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The FDA Approves Medtronic’s MiniMed 670G Hybrid Closed Loop System

By Ava Runge and Adam Brown

Coming to US in Spring 2017: What it is, what it isn’t, and how to get it 

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In earlier-than-expected and very good news for people with diabetes, the Food and Drug Administration (FDA) approved Medtronic’s MiniMed 670G hybrid closed loop insulin pump and more accurate Guardian continuous glucose monitoring (CGM) sensor, Guardian Sensor 3. 

This news represents a major milestone for diabetes technology a little over a decade after JDRF launched the “artificial pancreas” project in 2005. It can’t be emphasized enough how exciting this development is for anyone who takes insulin and has access, since it’s definitely one step closer to the long-term goal of the artificial pancreas – the “ultimate” closed loop. 

Based on study results, the 670G will reduce time at dangerous high and low blood sugar levels, improve time-in-range, reduce glucose variability, bring much greater nighttime safety and target morning blood sugars, and reduce diabetes hassle. The 670G is not a “cure” and still requires some user effort (see below), but it is a very welcome advance that will make insulin therapy safer and easier for many people with diabetes – and potentially greatly improve their control.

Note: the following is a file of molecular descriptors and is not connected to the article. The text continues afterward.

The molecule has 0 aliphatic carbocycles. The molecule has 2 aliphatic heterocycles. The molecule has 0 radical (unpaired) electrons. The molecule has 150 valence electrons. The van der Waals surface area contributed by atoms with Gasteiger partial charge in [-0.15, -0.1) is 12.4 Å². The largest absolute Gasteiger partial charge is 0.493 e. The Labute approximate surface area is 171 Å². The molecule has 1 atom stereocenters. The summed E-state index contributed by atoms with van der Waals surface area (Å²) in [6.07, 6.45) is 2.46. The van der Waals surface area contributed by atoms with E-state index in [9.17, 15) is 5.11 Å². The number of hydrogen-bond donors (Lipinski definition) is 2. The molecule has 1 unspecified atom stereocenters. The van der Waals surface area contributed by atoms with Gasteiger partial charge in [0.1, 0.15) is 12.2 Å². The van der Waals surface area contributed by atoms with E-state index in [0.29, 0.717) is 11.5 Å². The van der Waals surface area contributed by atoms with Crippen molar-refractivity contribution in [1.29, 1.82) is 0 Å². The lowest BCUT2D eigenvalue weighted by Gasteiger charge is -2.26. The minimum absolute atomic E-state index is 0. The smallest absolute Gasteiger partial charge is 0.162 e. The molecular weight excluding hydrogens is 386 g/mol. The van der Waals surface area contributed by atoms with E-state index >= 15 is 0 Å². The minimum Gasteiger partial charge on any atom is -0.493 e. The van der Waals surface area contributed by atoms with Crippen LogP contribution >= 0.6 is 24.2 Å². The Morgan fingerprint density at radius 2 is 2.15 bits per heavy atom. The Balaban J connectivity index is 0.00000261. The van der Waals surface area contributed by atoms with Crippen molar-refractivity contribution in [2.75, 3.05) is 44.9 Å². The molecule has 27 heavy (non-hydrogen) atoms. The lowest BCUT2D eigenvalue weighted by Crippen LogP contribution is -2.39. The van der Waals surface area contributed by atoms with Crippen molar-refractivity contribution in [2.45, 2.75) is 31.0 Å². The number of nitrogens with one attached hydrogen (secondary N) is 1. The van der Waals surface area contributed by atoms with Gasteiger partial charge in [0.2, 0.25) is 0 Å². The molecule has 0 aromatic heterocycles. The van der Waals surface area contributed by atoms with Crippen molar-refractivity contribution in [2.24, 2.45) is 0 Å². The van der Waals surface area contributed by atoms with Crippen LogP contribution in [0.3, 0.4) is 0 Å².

The 670G will launch in spring 2017 in the US, bringing the first system to automate basal insulin delivery to market – increasing insulin delivery when glucose is going high and decreasing insulin delivery when glucose is going low. Users still have to bolus for meals, but the system automates basal insulin delivery and targets a set blood glucose of 120 mg/dl, which is particularly effective for improving overnight blood sugars and reducing lows. 

The MiniMed 670G is FDA approved for people with type 1 diabetes ages 14 and over, though a pediatric study (7-13 year olds) is currently underway to investigate an expansion in how it can be prescribed. The device cannot be used in children less than seven years old and those on less than eight units of insulin per day. 

The system was granted priority review following the June submission, and the FDA worked quickly to approve it in just 104 days – about one third of the typical time for new devices like this. 

International approval of the MiniMed 670G is expected in summer 2017.

Medtronic will offer this pump at similar pricing to its current pump and CGM offerings. A Priority Access Program will allow users to go from the new MiniMed 630G system with low glucose suspend only (stops insulin at low glucose) to the 670G hybrid closed loop for $0 or $299. Don’t have the MiniMed 630G? At this point, it is not clear if current Medtronic pumpers on Revel or 530G pumps will be able to upgrade straight to the 670G (see below). Inquire directly with Medtronic by calling 1-800-646-4633.

Many companies are working on similar automated insulin delivery products – Animas, Tandem, Insulet, Bigfoot, and others – meaning several options should exist for people with diabetes in the coming years. A special mention goes to JDRF and the tremendous vision and commitment of Jeffrey Brewer and Dr. Aaron Kowalski for pioneering this approach back in the early 2000s.